How to

4 ideas for white wooden floors with advice from the experts

Longing for pale timber floors? We ask the experts about the various methods of lightening existing boards and find out if it’s a job you can tackle yourself

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Whitewashing 

With Resene marketing manager Karen Warman

Floor type
Most solid-wood floors can be whitewashed – it really comes down to the look you are trying to create. If the floor has a nice wood grain then whitewashing is a good option as you will still be able to see the grain when it’s finished.

Prep and planning
Resene Colorwood Whitewash or Greywash may be applied over an existing clear-finished floor without the need to strip back to bare timber. These products have the tinter in them so you don’t need a separate staining coat as you do with blonding, so the process is much quicker (especially as there is no sanding either).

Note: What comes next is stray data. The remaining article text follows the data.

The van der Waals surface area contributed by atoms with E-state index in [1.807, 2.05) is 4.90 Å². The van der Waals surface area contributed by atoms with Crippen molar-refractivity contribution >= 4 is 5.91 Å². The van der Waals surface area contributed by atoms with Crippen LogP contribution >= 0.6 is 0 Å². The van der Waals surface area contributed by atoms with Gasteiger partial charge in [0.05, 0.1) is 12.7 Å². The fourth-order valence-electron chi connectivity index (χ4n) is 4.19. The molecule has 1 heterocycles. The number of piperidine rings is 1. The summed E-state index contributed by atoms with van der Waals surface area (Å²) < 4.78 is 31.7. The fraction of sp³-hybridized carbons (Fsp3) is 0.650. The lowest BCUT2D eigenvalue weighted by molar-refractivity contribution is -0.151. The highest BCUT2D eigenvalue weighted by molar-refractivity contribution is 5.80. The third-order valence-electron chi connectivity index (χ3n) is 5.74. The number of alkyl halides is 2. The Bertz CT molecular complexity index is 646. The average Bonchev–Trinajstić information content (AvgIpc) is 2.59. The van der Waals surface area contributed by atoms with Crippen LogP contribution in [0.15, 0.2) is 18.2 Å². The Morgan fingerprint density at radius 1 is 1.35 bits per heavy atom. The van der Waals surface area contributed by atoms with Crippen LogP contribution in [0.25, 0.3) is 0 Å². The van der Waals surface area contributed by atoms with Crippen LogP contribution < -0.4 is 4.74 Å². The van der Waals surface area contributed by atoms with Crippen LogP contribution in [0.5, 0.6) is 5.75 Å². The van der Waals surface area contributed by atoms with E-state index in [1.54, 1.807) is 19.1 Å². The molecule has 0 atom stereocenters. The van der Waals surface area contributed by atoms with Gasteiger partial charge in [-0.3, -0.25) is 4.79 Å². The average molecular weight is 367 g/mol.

Timeframe
An average-sized room could be done and dry in a day.

Cost
A litre can of Resene Colorwood Whitewash is enough to paint around 12 square metres with one coat. You will probably need 2-4 litres for most rooms. The cost of the paint per square metre for one coat is around $5 (depending on colour).

Recommended products
Resene Colorwood Whitewash or Resene Colorwood Greywash. Traditionally the Whitewash has been very popular but we are finding that the greyer tones of the Greywash are perhaps a little more forgiving in a busy family home because the colour tends to hide dust and dirt better than the whiter finish.

Professional vs DIY
Most products are now water-based and can be easily applied by home decorators. Resene Colorwood Whitewash or Greywash is easy to apply; you just need to take care that you don’t end up with thin and thick patches.